But this overhaul requires significant changes, and could last at least three to five years in implementation, and, as Villalobos noted, the fact that “we are already a month away from the start of the new hurricane season” means that completing restoration efforts and bolstering the system before hurricane season is as urgent as ever. 

Rebuilding the future, finding a home 

Villalobos, who is herself Puerto Rican, acknowledged that though her immediate family was spared the severest effects of the hurricane, some of her relatives lost everything and only regained power as of a few weeks ago. 

The journalist added that among the many things that have gone unremarked and unnoticed on the mainland about the current situation in Puerto Rico is the fact that it has been very difficult to obtain certain medicines and drugs, owing to the damaged infrastructure and the fact that the production of medicine that takes places in factories on the island itself has been delayed. Aside from this, there are various supplies and foods that have been unavailable for months due to the fact that the island’s agro-industry was in good part completely destroyed by the hurricane. 

One of the biggest challenges that many Puerto Ricans are confronting is that of reconstructing their houses to be able to return. On April 20 FEMA extended the vouchers for housing that hundreds of Puerto Rican evacuees have been using to live in hotels, motels, or other forms of lodging until May 14, but the future for many Puerto Rican families who fled to the mainland after the hurricane remains uncertain.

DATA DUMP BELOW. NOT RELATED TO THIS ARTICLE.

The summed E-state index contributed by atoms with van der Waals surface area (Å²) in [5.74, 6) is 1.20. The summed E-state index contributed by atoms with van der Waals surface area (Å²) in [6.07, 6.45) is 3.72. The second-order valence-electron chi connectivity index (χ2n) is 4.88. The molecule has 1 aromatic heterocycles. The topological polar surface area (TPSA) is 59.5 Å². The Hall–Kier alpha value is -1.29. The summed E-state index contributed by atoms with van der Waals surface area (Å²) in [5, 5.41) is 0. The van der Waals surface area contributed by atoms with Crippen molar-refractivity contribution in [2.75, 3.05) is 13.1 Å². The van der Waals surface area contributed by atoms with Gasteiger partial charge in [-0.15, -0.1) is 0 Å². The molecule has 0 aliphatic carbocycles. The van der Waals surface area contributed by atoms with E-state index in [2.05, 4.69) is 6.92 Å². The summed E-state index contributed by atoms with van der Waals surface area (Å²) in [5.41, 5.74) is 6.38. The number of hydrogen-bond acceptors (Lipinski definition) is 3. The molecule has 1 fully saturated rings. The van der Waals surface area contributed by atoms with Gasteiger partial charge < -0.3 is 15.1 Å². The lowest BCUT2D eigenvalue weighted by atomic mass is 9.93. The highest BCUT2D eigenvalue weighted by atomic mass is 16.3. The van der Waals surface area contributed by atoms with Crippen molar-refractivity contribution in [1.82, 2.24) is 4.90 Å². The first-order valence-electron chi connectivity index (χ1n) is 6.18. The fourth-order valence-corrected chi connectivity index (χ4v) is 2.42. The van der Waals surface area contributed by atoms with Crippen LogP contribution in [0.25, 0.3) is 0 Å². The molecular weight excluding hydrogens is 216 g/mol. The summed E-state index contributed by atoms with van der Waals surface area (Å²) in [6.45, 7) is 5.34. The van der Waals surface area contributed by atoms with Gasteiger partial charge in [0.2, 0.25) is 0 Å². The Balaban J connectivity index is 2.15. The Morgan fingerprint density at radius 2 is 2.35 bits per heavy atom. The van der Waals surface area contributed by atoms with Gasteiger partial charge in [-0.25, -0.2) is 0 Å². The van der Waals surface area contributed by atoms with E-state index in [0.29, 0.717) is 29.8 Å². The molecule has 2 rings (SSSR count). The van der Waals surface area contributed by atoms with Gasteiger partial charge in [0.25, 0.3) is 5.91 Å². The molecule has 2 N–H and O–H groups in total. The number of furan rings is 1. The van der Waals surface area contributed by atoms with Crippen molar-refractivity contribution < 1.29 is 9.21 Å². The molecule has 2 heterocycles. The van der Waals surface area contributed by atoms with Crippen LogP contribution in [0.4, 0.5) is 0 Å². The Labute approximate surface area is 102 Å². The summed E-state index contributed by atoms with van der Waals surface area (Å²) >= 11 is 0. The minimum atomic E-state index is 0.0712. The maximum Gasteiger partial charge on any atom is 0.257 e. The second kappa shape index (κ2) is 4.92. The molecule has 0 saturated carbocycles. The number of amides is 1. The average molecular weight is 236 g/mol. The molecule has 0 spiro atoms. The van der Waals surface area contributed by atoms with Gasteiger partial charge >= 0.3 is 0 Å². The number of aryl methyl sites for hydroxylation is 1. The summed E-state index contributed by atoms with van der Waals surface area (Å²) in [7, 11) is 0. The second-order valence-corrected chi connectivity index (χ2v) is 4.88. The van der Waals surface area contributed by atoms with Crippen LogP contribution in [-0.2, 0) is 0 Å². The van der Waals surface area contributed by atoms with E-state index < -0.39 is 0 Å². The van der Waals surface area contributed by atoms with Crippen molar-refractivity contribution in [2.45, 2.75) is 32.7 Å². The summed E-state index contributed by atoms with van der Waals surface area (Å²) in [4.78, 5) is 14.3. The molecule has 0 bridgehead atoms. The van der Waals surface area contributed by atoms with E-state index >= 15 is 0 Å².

Many of those that are living in the U.S. have not been able to return because they have nowhere to go, said Villalobos. “And many of them have been at the point of sleeping in the streets in the U.S., because the aid from FEMA was not extended until the last minute.” 

She added that many are calling “on authorities to extend this deadline, and also activate other financial aid for those that do have a home awaiting them and want to return to the island.” 

In spite of the challenges that they are confronting on the island, Villalobos said that in the course of her visit to Puerto Rico she observed at least a few small signs of hope. 

“During these months, the natural world has been renewed. Everything is a little cleaner and looks a little more like how it was before the hurricane,” said Villalobos.